To a significant extent, the Medal of Freedom itself has become a sham, as many such honors have. In America, this is mostly the fault of Republicans, since they have dominated the presidency since Nixon got elected in ’68. As with past failure, so with future success—one sign of a revival of seriousness among Republicans will be seriousness about the signs of honor presidents bestow on behalf of America. In our times, Trump rewarded Rush Limbaugh and billionaire Sheldon Adelson’s wife, while Obama rewarded his own VP, Joe Biden. Celebrities receive the award, too, but it’s mostly cronies. It’s not men and women we know as great benefactors—indeed, it seems to be a consolation prize for those who have failed to earn our gratitude. Worst of all, the recipients are unknown to us—as though honors are bestowed to the members of a superior class above our heads. What’s more contemptible than self-flattery by proxy perverting the authority of the republic?
While our authorities have become sadly contemptible, unconcerned with the noble and easily reduced to paralysis in government and mere partisanship on TV, Eastwood has dedicated himself to the restoration of the dignity of manly patriotism through the portrayal of American heroes or ordinary people who had one heroic moment, in almost all cases true stories. I wrote about this a few years back, but the story needs updating given his new work.
Just last year, in yet another Oscar-nominated movie, Richard Jewell, Eastwood told the story of the eponymous security guard who prevented the Atlanta Olympics bombing in 1996 from killing perhaps hundreds of people. That moment of heroism sufficed to ruin him, as the FBI and the press treated him like the perpetrator, despite the absence of evidence. Jewell was eventually cleared, he sued various organizations for libel and almost all settled, but he died a sorry death in middle age, in 2007. Just the year before, Georgia Gov. Sonny Perdue publicly honored him.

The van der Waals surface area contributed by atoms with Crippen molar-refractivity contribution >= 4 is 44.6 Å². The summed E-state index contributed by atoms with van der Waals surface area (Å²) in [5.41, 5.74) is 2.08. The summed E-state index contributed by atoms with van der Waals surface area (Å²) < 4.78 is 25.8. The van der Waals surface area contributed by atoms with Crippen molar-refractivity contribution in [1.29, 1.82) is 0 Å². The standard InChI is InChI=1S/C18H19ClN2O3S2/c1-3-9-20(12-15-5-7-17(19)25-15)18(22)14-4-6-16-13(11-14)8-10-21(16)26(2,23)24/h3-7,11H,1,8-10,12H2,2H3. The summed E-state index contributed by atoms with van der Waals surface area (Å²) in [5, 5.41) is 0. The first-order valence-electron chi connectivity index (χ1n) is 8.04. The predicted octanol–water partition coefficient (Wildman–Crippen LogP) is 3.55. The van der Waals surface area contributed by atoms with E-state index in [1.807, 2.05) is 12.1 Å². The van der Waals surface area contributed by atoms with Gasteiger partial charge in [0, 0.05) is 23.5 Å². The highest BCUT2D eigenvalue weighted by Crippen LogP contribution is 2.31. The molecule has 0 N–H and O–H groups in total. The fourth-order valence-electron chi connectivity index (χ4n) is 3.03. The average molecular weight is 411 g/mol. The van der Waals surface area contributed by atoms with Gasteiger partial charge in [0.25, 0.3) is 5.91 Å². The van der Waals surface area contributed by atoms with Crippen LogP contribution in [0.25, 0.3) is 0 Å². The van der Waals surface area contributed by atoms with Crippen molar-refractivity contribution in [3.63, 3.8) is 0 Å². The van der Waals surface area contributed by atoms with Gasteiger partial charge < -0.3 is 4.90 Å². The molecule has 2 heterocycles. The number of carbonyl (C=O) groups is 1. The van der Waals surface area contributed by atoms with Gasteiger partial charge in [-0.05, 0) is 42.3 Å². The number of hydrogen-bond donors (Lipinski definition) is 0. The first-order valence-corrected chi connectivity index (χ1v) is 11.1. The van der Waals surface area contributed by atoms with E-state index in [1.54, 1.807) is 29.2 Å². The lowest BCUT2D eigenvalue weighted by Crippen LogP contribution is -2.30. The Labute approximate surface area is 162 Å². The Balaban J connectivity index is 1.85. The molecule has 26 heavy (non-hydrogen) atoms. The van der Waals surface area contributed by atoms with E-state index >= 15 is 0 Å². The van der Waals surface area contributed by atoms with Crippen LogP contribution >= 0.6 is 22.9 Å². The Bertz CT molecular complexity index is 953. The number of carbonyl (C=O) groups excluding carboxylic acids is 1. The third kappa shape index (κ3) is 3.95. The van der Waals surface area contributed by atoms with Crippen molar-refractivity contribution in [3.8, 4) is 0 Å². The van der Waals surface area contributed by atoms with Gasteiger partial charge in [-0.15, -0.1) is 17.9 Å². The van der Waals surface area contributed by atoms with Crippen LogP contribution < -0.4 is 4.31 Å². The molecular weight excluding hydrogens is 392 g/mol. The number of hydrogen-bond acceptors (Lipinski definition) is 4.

Eastwood more than any other filmmaker should receive praise for having seen the political conflicts of our time coming—at least as far back as 2008’s Gran Torino, a story of a working class veteran hero against political correctness. With Richard Jewell, he adds another dimension to the story of citizen heroes—enmity to elites who toy with the lives and reputations of Americans like fickle Greek gods with the unfortunate souls they lord it over.
Jewell seems to have wanted all his life to be of some service, mostly failing for various reasons, but redeeming himself in one moment when no one else was there to save the innocent spectators of the Olympics. In that moment, a person without a powerful office or an important job or prestige or popularity made the difference between life and death. The desire to prove nobility by service sufficed. Then he was punished for it.
This may seem like a series of accidents, but in Eastwood’s mind it comes together as a series of conflicts between patriotism and celebrity, between prestige and decency, between arrogance and freedom, between institutions and men, and finally between two visions of America, one of which is cruelly inhuman. This wonderful movie deserves a wide audience and serious attention—it is just not as pleasant to watch as many recent dramas, but it serves a very serious purpose.